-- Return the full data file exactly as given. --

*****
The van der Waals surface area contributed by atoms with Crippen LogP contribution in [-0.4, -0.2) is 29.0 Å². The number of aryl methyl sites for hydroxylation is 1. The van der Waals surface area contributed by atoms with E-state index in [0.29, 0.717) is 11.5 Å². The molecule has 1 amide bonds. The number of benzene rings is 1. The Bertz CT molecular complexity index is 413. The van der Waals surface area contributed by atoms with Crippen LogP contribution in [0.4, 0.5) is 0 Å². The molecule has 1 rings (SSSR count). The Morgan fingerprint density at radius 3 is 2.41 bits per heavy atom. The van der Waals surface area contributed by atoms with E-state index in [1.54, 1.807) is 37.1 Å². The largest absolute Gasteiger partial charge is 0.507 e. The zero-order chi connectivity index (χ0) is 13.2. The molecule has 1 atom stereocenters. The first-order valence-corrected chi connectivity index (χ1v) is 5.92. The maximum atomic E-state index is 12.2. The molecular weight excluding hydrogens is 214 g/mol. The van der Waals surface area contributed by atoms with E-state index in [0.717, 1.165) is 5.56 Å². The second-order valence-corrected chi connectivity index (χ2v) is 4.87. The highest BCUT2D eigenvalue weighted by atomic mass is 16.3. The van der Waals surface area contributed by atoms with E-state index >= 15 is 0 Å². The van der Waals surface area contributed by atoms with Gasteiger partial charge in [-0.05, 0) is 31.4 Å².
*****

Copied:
The van der Waals surface area contributed by atoms with Crippen LogP contribution in [-0.4, -0.2) is 29.0 Å². The number of aryl methyl sites for hydroxylation is 1. The van der Waals surface area contributed by atoms with E-state index in [0.29, 0.717) is 11.5 Å². The molecule has 1 amide bonds. The number of benzene rings is 1. The Bertz CT molecular complexity index is 413. The van der Waals surface area contributed by atoms with Crippen LogP contribution in [0.4, 0.5) is 0 Å². The molecule has 1 rings (SSSR count). The Morgan fingerprint density at radius 3 is 2.41 bits per heavy atom. The van der Waals surface area contributed by atoms with E-state index in [1.54, 1.807) is 37.1 Å². The largest absolute Gasteiger partial charge is 0.507 e. The zero-order chi connectivity index (χ0) is 13.2. The molecule has 1 atom stereocenters. The first-order valence-corrected chi connectivity index (χ1v) is 5.92. The maximum atomic E-state index is 12.2. The molecular weight excluding hydrogens is 214 g/mol. The van der Waals surface area contributed by atoms with E-state index in [0.717, 1.165) is 5.56 Å². The second-order valence-corrected chi connectivity index (χ2v) is 4.87. The highest BCUT2D eigenvalue weighted by atomic mass is 16.3. The van der Waals surface area contributed by atoms with E-state index >= 15 is 0 Å². The van der Waals surface area contributed by atoms with Gasteiger partial charge in [-0.05, 0) is 31.4 Å².